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a ghost town, a ruin, a monument; hello.

I remember who I was here, though if you had asked me at the time, there’s no chance I would have claimed to have a grasp on that. I still wrestle with who I’ve been since. I haven’t touched my guitar since last August. I took a job as a full-time baseball writer. I haven’t cut my hair in two years. I am a time-traveler here in this place, giving a slightly-more-wrinkled smile, a knowing hug, a deep breath, a warning of the world to come, a reassurance that it both gets better and gets worse, and yet, you’re still here, at least as far as we’ve been able to know so far.

I haven’t logged in to Facebook (except to post baseball articles to that page) in quite some time. I used to host lengthy discussions about the finer points of touchy topics there, attempt to reach across the chasm and help infuse understanding and strip away some acrimony across either side of the divide. But I grew weary and so every day for the last seven months, I have written about the grass and the chalk and the ephemeral mystery of an impossibly big cathedral, and the men who fly around it like seraphs, capturing little round white prayers before they land on God’s grassy green ears.

Outside, the world has burned. A movie super-villain has captured our worst imaginations. He will lose the election, but he has given legitimacy, a voice and a boldness to the loudest and worst opponents of love, joy, peace, patience, kindness, goodness, faithfulness, gentleness, and self-control. And because he has done so while wearing the red uniform instead of the blue uniform, he has been endorsed by many in the religion of love, joy, peace, patience, and so on, and so forth; the same religion that balked at our current president and refused to believe that he was a Christian has now spun on their heel and lectured about how we are not electing a savior, but a leader.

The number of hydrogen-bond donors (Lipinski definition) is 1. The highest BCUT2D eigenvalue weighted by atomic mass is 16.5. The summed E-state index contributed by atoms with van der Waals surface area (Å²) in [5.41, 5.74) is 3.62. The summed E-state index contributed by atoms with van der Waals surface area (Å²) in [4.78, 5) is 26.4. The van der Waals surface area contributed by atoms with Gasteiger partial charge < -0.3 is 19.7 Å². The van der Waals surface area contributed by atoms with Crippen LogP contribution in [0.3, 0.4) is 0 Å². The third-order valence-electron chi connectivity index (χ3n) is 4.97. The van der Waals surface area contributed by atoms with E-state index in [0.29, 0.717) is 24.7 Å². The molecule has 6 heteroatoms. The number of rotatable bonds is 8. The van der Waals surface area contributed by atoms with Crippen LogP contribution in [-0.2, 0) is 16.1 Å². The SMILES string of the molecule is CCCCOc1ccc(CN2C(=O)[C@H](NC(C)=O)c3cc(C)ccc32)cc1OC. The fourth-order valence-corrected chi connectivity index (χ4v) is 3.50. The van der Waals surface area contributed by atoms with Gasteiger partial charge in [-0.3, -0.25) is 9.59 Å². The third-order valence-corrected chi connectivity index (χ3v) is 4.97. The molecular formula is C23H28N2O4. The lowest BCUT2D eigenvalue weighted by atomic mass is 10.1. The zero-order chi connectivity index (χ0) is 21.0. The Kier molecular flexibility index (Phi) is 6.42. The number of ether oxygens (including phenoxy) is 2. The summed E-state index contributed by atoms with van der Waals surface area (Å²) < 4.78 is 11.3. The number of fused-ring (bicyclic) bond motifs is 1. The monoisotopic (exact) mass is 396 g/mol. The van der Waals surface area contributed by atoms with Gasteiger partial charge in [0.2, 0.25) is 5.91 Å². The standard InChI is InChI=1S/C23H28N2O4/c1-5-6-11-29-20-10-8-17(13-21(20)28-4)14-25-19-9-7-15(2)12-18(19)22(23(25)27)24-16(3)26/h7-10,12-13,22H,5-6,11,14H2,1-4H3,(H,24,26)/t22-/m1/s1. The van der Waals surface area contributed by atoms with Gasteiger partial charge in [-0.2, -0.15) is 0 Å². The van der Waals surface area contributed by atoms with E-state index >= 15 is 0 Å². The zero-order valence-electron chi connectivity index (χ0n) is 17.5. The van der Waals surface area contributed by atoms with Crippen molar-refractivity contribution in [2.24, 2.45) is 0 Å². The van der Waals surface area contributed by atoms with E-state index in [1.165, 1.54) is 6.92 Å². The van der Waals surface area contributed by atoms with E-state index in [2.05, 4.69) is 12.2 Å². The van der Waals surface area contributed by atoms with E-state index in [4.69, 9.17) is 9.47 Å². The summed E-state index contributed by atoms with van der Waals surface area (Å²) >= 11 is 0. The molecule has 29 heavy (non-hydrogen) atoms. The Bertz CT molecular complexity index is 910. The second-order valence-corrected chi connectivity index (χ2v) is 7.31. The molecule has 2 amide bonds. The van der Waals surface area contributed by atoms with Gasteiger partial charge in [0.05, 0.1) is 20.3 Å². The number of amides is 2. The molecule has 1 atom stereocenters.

After all, what good is a team without the indefatigable support of its fans?

I despair.

And yet, there is still much good to be found. My children are seven and three years old now. We have talks now about what it means to to stand up for what is good while not starting unnecessary fights. Acknowledge that others believe differently. Protect the weak. Respect the rights of others. Be courageous, even when you are afraid.

I hope.

I doubt. I believe. I feel ill-at-ease in this body. I get passing glimpses of what it means to belong, so I must belong somewhere. I hope. I despair. I hope. I despair.

And so, while so much has changed, much has not.

I am still here. I miss seeing all of you on the road. My heart still swells with gratitude when I think of my time in your living rooms, your coffee shops, your churches, your bars. I hope you are well.

In despair, in hope,

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